Safe Harbor-Benefiting our Region’s Youth
Put yourself in this situation ~ a true story from a local family
A 7-year-old girl came into Safe Harbor for an interview and forensic exam. This little girl had been sexually abused. She arrived clutching her mother’s hand, with a scared look on her face. She was warmly greeted, and taken to the children’s room. The Forensic Nurse, Gail Perkins, sat with her at the little table in the playroom, and colored pictures with her. She began to relax, and finally let go of her mother’s hand. The mother was able to complete some paper work while the little girl and the nurse continued to color pictures. The little girl eagerly went into the interview room, and disclosed the details of her abuse. She then went into the forensic exam room, and was cooperative through the exam. She enjoyed watching T.V.
This little girl, who was terrified and hanging onto her mother when she arrived at Safe Harbor, was able to feel comfortable, relaxed and safe. She was engaged with the interviewer, and the forensic nurse. On her way out the door, this little girl looked up to her mom, smiled and said, “That was fun.”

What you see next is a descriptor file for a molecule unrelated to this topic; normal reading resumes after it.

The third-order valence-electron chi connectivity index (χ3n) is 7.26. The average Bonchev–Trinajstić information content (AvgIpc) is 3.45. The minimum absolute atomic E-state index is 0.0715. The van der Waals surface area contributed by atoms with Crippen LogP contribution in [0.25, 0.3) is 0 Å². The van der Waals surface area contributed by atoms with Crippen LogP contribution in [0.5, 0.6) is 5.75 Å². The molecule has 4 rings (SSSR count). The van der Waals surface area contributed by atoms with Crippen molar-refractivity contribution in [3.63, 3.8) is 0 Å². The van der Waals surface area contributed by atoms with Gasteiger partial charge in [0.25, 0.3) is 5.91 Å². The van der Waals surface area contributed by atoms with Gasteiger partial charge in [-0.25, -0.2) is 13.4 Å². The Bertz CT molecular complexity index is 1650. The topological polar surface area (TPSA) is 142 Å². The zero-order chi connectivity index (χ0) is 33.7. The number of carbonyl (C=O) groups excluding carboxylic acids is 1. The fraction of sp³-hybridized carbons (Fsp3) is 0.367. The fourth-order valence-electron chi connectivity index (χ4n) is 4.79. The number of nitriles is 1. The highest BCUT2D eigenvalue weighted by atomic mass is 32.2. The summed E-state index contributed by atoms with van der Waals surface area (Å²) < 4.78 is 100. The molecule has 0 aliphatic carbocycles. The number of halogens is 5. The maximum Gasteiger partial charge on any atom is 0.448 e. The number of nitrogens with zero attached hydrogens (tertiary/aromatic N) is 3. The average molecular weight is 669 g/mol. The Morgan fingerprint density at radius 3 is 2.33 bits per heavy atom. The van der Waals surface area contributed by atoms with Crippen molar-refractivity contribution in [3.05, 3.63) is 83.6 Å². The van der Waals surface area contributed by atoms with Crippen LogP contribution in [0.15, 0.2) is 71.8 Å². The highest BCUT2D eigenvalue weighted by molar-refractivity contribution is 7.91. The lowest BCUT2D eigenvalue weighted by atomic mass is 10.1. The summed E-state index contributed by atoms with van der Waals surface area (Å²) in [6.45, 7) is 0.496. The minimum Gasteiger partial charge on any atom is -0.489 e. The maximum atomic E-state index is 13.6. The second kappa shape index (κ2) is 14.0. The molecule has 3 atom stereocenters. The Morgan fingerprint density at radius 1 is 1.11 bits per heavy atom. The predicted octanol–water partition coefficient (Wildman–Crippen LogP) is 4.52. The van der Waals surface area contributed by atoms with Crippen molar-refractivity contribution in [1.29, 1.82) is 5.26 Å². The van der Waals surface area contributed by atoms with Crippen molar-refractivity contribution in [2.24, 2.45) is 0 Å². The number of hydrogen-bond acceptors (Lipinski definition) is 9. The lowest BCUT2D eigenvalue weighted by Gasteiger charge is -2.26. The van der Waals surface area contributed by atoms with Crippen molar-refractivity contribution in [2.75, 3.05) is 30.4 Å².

Why We NEED Safe Harbor in our community:
Child abuse is a complex problem. Professionals in medicine, mental health, Child Protective Services, law enforcement, prosecution, and victim advocacy all may have a role in the process following a reported abuse. Suspected victims of child abuse often have to visit each agency separately, recounting their experiences and reliving their trauma over and over again. Out of fear, many parents do not report instances of sexual or other kinds of abuse because they do not want their child to be traumatized any further. At least, that is how it used to be in the Fredericksburg area.
The need for Safe Harbor has become evident in the past 10 years. Our region’s population growth pattern makes it one of the top population increase areas in Virginia. Unfortunately, as a result of the increased population and the recent downturn in the economy one of the side effects that our region is experiencing is the increase in child abuse cases.
In 2007, a steering committee comprised of nurses, prosecutors, detectives and child service workers established the foundation for a Child Advocacy Center in the Fredericksburg area that would serve victims of child abuse, age infancy to 17 years old. Prior to opening Safe Harbor, the community did not have child advocacy center. At that time, a child victim was interviewed by representatives of several different agencies. A child victim of sexual abuse was also subjected to an additional clinical interview by a forensic nurse examiner at the local hospital. Each of these interviews was conducted individually, at separate times and places, and by different people, often in an environment that was not child friendly.